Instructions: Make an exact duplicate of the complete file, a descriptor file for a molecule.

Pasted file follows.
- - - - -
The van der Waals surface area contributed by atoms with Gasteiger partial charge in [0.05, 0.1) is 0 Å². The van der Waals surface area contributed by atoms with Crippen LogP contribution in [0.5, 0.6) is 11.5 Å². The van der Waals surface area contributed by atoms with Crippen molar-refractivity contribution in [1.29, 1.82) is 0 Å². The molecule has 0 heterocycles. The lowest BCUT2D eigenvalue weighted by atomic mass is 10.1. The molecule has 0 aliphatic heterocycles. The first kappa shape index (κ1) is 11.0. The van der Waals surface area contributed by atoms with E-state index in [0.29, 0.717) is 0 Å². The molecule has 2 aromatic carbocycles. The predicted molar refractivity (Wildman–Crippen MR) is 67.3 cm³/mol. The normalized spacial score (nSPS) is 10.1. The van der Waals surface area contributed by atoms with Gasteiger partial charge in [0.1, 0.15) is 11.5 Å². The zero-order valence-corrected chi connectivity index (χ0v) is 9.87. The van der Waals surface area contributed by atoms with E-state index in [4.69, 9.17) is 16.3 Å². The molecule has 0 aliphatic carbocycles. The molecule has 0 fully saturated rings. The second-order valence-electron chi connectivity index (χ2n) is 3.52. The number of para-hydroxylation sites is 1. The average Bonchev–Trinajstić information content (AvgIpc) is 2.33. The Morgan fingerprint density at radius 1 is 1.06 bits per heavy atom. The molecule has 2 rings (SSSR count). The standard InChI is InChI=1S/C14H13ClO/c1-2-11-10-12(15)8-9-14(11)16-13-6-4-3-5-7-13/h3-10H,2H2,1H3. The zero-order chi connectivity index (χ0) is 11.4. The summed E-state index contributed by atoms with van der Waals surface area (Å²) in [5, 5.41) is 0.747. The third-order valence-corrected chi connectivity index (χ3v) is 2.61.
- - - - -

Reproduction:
The van der Waals surface area contributed by atoms with Gasteiger partial charge in [0.05, 0.1) is 0 Å². The van der Waals surface area contributed by atoms with Crippen LogP contribution in [0.5, 0.6) is 11.5 Å². The van der Waals surface area contributed by atoms with Crippen molar-refractivity contribution in [1.29, 1.82) is 0 Å². The molecule has 0 heterocycles. The lowest BCUT2D eigenvalue weighted by atomic mass is 10.1. The molecule has 0 aliphatic heterocycles. The first kappa shape index (κ1) is 11.0. The van der Waals surface area contributed by atoms with E-state index in [0.29, 0.717) is 0 Å². The molecule has 2 aromatic carbocycles. The predicted molar refractivity (Wildman–Crippen MR) is 67.3 cm³/mol. The normalized spacial score (nSPS) is 10.1. The van der Waals surface area contributed by atoms with Gasteiger partial charge in [0.1, 0.15) is 11.5 Å². The zero-order valence-corrected chi connectivity index (χ0v) is 9.87. The van der Waals surface area contributed by atoms with E-state index in [4.69, 9.17) is 16.3 Å². The molecule has 0 aliphatic carbocycles. The molecule has 0 fully saturated rings. The second-order valence-electron chi connectivity index (χ2n) is 3.52. The number of para-hydroxylation sites is 1. The average Bonchev–Trinajstić information content (AvgIpc) is 2.33. The Morgan fingerprint density at radius 1 is 1.06 bits per heavy atom. The molecule has 2 rings (SSSR count). The standard InChI is InChI=1S/C14H13ClO/c1-2-11-10-12(15)8-9-14(11)16-13-6-4-3-5-7-13/h3-10H,2H2,1H3. The zero-order chi connectivity index (χ0) is 11.4. The summed E-state index contributed by atoms with van der Waals surface area (Å²) in [5, 5.41) is 0.747. The third-order valence-corrected chi connectivity index (χ3v) is 2.61.